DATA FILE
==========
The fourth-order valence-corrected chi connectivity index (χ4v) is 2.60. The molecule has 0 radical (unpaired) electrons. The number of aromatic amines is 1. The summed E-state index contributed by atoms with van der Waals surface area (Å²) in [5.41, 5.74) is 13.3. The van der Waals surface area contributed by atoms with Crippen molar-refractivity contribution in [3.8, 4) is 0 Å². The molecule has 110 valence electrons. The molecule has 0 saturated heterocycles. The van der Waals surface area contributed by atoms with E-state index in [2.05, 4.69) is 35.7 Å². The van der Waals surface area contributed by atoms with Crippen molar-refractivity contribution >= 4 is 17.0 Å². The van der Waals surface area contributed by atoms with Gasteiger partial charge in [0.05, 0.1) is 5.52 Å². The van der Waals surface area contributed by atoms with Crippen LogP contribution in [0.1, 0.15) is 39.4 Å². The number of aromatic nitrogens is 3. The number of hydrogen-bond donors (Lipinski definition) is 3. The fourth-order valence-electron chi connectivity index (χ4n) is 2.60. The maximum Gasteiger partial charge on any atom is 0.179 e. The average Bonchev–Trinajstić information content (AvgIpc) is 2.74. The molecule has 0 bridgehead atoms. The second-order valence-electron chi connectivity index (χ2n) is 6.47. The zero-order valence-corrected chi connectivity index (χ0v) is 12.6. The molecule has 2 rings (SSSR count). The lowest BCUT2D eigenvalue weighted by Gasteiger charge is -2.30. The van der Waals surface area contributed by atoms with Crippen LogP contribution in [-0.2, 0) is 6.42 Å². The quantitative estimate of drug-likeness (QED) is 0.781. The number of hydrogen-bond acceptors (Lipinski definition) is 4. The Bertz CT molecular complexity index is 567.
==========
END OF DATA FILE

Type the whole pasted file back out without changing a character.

The fourth-order valence-corrected chi connectivity index (χ4v) is 2.60. The molecule has 0 radical (unpaired) electrons. The number of aromatic amines is 1. The summed E-state index contributed by atoms with van der Waals surface area (Å²) in [5.41, 5.74) is 13.3. The van der Waals surface area contributed by atoms with Crippen molar-refractivity contribution in [3.8, 4) is 0 Å². The molecule has 110 valence electrons. The molecule has 0 saturated heterocycles. The van der Waals surface area contributed by atoms with E-state index in [2.05, 4.69) is 35.7 Å². The van der Waals surface area contributed by atoms with Crippen molar-refractivity contribution >= 4 is 17.0 Å². The van der Waals surface area contributed by atoms with Gasteiger partial charge in [0.05, 0.1) is 5.52 Å². The van der Waals surface area contributed by atoms with Crippen LogP contribution in [0.1, 0.15) is 39.4 Å². The number of aromatic nitrogens is 3. The number of hydrogen-bond donors (Lipinski definition) is 3. The fourth-order valence-electron chi connectivity index (χ4n) is 2.60. The maximum Gasteiger partial charge on any atom is 0.179 e. The average Bonchev–Trinajstić information content (AvgIpc) is 2.74. The molecule has 0 bridgehead atoms. The second-order valence-electron chi connectivity index (χ2n) is 6.47. The zero-order valence-corrected chi connectivity index (χ0v) is 12.6. The molecule has 2 rings (SSSR count). The lowest BCUT2D eigenvalue weighted by Gasteiger charge is -2.30. The van der Waals surface area contributed by atoms with Crippen LogP contribution in [-0.2, 0) is 6.42 Å². The quantitative estimate of drug-likeness (QED) is 0.781. The number of hydrogen-bond acceptors (Lipinski definition) is 4. The Bertz CT molecular complexity index is 567.